AAL Kembla diverted away from the Red Sea
Responding to the Risk

AAL Kembla diverted away from the Red Sea

Photo AAL Shipping

Increased threat levels in the Bab-el-Manded Strait and the recent sinking of a commercial ship by the Houthis have forced AAL Shipping to reroute one of its multipurpose heavy-lift vessels away from the region. The company has made a decision based on the lack of suitable security measures to ensure the protection of the vessel’s crew, cargo and the vessel itself. 

AAL Kembla is a 2011-built A-class multipurpose heavy-lift vessel capable of accommodating all cargo types with a copious intake of 40,000 cbm. In combination with a 700 mt max lift, five large cargo holds, two flexible tween decks and a 2,700 square metre weather deck. AAL noted that the vessel was scheduled to pass the Red Sea, however, not it will be re-routed around the Cape of Good Hope.

The company added that AAL Kobe, also scheduled to sail through the Red Sea is under review. “We are currently in liaison with security authorities,” AAL said in an update, adding that any changes to the vessel’s schedule will be communicated beforehand.

“We are monitoring the situation closely and remain in constant contact with our teams and partners in the region, to ensure AAL’s sailings strategy continues to reflect the standards of safety and efficiency that our shippers demand,” the company said.

In a recent comment to Project Cargo Journal, Christophe Grammare, Managing Director at AAL Shipping, said, “Scheduling flexibility issues are confirmed by one of the major heavy lift project cargo carriers, AAL Shipping. In addition to extended transit times, which can be an issue for some project cargoes and their deadlines, rerouting is also reducing the effectiveness of one’s fleet. “As the vessels are deployed for a longer period of time, their availability to perform more voyages is restricted. This is being felt in terms of tonnage availability in the MPP/heavy lift sector. This imbalance – with effective supply reduced, and demand slightly on the rise – is driving freight prices up.”

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Author: Adnan Bajic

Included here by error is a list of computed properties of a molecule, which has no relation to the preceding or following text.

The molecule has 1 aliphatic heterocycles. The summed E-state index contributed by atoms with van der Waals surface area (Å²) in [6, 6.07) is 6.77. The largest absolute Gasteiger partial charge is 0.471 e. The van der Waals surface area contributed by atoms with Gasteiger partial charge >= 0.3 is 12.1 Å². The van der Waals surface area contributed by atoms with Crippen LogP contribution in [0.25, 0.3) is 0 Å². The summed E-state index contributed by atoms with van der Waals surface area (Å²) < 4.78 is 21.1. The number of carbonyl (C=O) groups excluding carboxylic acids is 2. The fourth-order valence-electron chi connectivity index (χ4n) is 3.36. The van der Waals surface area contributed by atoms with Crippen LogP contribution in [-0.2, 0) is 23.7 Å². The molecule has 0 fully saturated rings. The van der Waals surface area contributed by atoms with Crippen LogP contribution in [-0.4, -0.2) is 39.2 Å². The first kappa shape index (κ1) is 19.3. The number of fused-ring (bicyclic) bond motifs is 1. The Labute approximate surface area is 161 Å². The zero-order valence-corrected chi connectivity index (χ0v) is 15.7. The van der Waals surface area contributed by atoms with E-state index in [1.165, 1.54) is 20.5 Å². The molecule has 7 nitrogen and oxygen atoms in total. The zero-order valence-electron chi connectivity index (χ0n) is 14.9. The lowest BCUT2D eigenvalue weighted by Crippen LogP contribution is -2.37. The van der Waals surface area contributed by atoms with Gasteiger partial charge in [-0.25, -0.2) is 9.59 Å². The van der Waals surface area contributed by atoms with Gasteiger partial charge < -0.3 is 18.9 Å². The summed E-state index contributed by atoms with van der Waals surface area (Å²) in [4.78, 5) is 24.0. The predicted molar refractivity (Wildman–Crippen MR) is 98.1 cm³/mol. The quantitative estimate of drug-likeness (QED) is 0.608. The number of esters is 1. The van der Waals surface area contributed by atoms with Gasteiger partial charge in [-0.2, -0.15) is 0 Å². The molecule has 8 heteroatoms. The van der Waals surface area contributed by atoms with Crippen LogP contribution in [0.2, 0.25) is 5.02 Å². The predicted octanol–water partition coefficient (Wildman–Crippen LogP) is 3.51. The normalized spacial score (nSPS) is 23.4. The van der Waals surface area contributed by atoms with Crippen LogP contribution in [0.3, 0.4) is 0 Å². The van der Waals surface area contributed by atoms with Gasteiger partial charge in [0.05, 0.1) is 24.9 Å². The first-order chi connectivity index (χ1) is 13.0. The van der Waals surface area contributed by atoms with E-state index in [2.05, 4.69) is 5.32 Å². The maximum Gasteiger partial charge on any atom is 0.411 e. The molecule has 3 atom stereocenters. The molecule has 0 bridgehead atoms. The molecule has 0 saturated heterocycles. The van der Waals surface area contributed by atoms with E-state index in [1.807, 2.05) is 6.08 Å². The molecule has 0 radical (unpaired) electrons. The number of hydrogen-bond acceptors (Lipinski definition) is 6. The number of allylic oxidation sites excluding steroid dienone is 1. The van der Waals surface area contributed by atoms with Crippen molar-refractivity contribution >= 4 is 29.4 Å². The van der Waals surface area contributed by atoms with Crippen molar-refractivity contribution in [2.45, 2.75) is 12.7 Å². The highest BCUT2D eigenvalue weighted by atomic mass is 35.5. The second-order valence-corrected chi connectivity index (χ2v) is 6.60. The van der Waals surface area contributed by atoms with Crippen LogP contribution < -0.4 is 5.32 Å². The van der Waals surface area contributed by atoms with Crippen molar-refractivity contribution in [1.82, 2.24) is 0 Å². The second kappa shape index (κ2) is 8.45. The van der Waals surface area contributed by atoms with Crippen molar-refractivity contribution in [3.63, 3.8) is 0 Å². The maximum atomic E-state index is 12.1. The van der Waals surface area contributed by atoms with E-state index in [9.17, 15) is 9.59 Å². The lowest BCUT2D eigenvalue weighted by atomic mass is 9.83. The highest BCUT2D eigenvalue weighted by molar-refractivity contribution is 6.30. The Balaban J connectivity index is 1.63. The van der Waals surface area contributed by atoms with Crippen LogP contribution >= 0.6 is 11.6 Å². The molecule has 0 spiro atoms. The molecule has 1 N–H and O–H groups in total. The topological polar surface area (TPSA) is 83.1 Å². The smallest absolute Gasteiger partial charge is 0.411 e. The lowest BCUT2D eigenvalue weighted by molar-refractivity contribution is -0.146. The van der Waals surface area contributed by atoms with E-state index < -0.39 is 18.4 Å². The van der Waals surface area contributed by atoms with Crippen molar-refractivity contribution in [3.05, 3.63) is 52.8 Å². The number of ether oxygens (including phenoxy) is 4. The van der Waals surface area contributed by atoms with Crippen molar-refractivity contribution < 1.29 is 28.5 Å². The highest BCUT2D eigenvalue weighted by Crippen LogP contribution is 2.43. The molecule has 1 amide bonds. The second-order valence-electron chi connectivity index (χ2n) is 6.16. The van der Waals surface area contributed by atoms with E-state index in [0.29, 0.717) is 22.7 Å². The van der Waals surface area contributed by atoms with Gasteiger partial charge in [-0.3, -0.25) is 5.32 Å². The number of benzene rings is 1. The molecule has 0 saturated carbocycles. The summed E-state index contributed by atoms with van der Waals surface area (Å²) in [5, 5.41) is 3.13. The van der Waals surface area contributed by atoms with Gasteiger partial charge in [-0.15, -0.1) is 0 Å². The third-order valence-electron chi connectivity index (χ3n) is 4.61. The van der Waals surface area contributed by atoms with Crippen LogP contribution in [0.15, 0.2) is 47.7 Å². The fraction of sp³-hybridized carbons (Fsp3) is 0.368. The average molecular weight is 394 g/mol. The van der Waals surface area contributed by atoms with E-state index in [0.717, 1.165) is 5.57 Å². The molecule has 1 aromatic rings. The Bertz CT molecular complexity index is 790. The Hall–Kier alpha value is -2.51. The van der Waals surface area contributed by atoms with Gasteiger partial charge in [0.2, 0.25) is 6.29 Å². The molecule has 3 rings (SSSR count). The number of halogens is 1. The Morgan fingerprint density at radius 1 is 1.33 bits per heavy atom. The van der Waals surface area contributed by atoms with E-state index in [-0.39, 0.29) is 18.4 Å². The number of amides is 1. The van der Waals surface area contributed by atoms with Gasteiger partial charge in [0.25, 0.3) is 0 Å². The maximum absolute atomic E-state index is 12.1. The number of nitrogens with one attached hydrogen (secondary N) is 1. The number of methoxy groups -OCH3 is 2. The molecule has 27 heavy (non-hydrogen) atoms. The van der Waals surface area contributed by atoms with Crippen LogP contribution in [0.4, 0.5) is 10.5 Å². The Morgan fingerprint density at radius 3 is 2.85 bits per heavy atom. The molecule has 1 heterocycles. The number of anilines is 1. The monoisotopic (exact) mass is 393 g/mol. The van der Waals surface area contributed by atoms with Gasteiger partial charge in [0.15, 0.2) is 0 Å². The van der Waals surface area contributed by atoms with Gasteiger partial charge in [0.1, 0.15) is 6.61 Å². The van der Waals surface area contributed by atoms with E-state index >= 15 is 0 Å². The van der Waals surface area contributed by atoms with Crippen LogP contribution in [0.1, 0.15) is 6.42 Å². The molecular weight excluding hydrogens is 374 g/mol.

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AAL Kembla diverted away from the Red Sea
AAL Kembla diverted away from the Red Sea
Responding to the Risk

AAL Kembla diverted away from the Red Sea

Photo AAL Shipping

Increased threat levels in the Bab-el-Manded Strait and the recent sinking of a commercial ship by the Houthis have forced AAL Shipping to reroute one of its multipurpose heavy-lift vessels away from the region. The company has made a decision based on the lack of suitable security measures to ensure the protection of the vessel’s crew, cargo and the vessel itself. 

AAL Kembla is a 2011-built A-class multipurpose heavy-lift vessel capable of accommodating all cargo types with a copious intake of 40,000 cbm. In combination with a 700 mt max lift, five large cargo holds, two flexible tween decks and a 2,700 square metre weather deck. AAL noted that the vessel was scheduled to pass the Red Sea, however, not it will be re-routed around the Cape of Good Hope.

The company added that AAL Kobe, also scheduled to sail through the Red Sea is under review. “We are currently in liaison with security authorities,” AAL said in an update, adding that any changes to the vessel’s schedule will be communicated beforehand.

“We are monitoring the situation closely and remain in constant contact with our teams and partners in the region, to ensure AAL’s sailings strategy continues to reflect the standards of safety and efficiency that our shippers demand,” the company said.

In a recent comment to Project Cargo Journal, Christophe Grammare, Managing Director at AAL Shipping, said, “Scheduling flexibility issues are confirmed by one of the major heavy lift project cargo carriers, AAL Shipping. In addition to extended transit times, which can be an issue for some project cargoes and their deadlines, rerouting is also reducing the effectiveness of one’s fleet. “As the vessels are deployed for a longer period of time, their availability to perform more voyages is restricted. This is being felt in terms of tonnage availability in the MPP/heavy lift sector. This imbalance – with effective supply reduced, and demand slightly on the rise – is driving freight prices up.”

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Author: Adnan Bajic

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